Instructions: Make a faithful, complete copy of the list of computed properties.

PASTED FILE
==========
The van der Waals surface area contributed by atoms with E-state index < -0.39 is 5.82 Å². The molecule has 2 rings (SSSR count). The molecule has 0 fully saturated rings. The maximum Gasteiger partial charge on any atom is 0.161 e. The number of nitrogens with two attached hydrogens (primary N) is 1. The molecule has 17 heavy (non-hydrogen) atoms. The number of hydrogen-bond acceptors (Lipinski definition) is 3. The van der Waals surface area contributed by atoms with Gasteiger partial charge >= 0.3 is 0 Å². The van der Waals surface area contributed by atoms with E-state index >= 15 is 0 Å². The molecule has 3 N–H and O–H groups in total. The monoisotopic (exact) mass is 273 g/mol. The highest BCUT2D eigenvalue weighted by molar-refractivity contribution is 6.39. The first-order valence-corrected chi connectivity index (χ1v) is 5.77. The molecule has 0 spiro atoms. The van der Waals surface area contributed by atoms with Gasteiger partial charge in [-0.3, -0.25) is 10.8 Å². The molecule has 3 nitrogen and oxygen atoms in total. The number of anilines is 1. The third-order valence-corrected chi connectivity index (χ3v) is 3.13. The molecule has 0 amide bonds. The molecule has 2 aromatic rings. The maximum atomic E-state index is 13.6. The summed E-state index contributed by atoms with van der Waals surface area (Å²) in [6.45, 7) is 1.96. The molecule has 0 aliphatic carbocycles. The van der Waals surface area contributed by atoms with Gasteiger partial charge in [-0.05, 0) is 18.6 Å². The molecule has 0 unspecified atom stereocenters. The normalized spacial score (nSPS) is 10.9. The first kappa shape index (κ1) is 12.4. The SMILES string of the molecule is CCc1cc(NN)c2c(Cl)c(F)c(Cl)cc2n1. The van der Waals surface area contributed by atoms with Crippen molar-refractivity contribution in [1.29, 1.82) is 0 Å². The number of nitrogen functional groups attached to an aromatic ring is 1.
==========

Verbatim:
The van der Waals surface area contributed by atoms with E-state index < -0.39 is 5.82 Å². The molecule has 2 rings (SSSR count). The molecule has 0 fully saturated rings. The maximum Gasteiger partial charge on any atom is 0.161 e. The number of nitrogens with two attached hydrogens (primary N) is 1. The molecule has 17 heavy (non-hydrogen) atoms. The number of hydrogen-bond acceptors (Lipinski definition) is 3. The van der Waals surface area contributed by atoms with Gasteiger partial charge >= 0.3 is 0 Å². The van der Waals surface area contributed by atoms with E-state index >= 15 is 0 Å². The molecule has 3 N–H and O–H groups in total. The monoisotopic (exact) mass is 273 g/mol. The highest BCUT2D eigenvalue weighted by molar-refractivity contribution is 6.39. The first-order valence-corrected chi connectivity index (χ1v) is 5.77. The molecule has 0 spiro atoms. The van der Waals surface area contributed by atoms with Gasteiger partial charge in [-0.3, -0.25) is 10.8 Å². The molecule has 3 nitrogen and oxygen atoms in total. The number of anilines is 1. The third-order valence-corrected chi connectivity index (χ3v) is 3.13. The molecule has 0 amide bonds. The molecule has 2 aromatic rings. The maximum atomic E-state index is 13.6. The summed E-state index contributed by atoms with van der Waals surface area (Å²) in [6.45, 7) is 1.96. The molecule has 0 aliphatic carbocycles. The van der Waals surface area contributed by atoms with Gasteiger partial charge in [-0.05, 0) is 18.6 Å². The molecule has 0 unspecified atom stereocenters. The normalized spacial score (nSPS) is 10.9. The first kappa shape index (κ1) is 12.4. The SMILES string of the molecule is CCc1cc(NN)c2c(Cl)c(F)c(Cl)cc2n1. The van der Waals surface area contributed by atoms with Crippen molar-refractivity contribution in [1.29, 1.82) is 0 Å². The number of nitrogen functional groups attached to an aromatic ring is 1.